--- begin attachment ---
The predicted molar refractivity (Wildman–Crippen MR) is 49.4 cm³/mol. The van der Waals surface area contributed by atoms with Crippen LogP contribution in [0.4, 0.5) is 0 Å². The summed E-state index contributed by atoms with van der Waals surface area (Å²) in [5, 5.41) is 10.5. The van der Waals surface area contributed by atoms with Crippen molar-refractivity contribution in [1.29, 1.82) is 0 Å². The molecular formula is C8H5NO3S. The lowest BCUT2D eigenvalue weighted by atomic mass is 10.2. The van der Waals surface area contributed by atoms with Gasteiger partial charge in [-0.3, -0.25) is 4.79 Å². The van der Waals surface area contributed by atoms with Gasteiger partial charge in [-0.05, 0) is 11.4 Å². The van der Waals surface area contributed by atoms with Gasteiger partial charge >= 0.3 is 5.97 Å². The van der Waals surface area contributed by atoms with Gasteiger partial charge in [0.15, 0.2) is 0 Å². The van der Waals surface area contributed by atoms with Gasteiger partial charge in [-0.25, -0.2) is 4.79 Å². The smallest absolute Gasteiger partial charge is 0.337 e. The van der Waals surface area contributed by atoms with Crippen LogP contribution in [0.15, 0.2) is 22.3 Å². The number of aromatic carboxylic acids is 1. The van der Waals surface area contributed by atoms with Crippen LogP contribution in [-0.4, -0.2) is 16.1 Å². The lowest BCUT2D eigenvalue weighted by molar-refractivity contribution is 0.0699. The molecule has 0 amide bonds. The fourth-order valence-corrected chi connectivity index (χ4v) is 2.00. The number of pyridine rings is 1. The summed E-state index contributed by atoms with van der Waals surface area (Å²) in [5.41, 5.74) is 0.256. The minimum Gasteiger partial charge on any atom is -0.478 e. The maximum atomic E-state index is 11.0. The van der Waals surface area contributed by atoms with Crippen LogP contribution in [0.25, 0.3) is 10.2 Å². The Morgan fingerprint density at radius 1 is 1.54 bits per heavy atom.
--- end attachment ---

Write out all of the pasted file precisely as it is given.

The predicted molar refractivity (Wildman–Crippen MR) is 49.4 cm³/mol. The van der Waals surface area contributed by atoms with Crippen LogP contribution in [0.4, 0.5) is 0 Å². The summed E-state index contributed by atoms with van der Waals surface area (Å²) in [5, 5.41) is 10.5. The van der Waals surface area contributed by atoms with Crippen molar-refractivity contribution in [1.29, 1.82) is 0 Å². The molecular formula is C8H5NO3S. The lowest BCUT2D eigenvalue weighted by atomic mass is 10.2. The van der Waals surface area contributed by atoms with Gasteiger partial charge in [-0.3, -0.25) is 4.79 Å². The van der Waals surface area contributed by atoms with Gasteiger partial charge in [-0.05, 0) is 11.4 Å². The van der Waals surface area contributed by atoms with Gasteiger partial charge >= 0.3 is 5.97 Å². The van der Waals surface area contributed by atoms with Gasteiger partial charge in [0.15, 0.2) is 0 Å². The van der Waals surface area contributed by atoms with Gasteiger partial charge in [-0.25, -0.2) is 4.79 Å². The smallest absolute Gasteiger partial charge is 0.337 e. The van der Waals surface area contributed by atoms with Crippen LogP contribution in [0.15, 0.2) is 22.3 Å². The number of aromatic carboxylic acids is 1. The van der Waals surface area contributed by atoms with Crippen LogP contribution in [-0.4, -0.2) is 16.1 Å². The lowest BCUT2D eigenvalue weighted by molar-refractivity contribution is 0.0699. The molecule has 0 amide bonds. The fourth-order valence-corrected chi connectivity index (χ4v) is 2.00. The number of pyridine rings is 1. The summed E-state index contributed by atoms with van der Waals surface area (Å²) in [5.41, 5.74) is 0.256. The minimum Gasteiger partial charge on any atom is -0.478 e. The maximum atomic E-state index is 11.0. The van der Waals surface area contributed by atoms with Crippen LogP contribution in [0.25, 0.3) is 10.2 Å². The Morgan fingerprint density at radius 1 is 1.54 bits per heavy atom.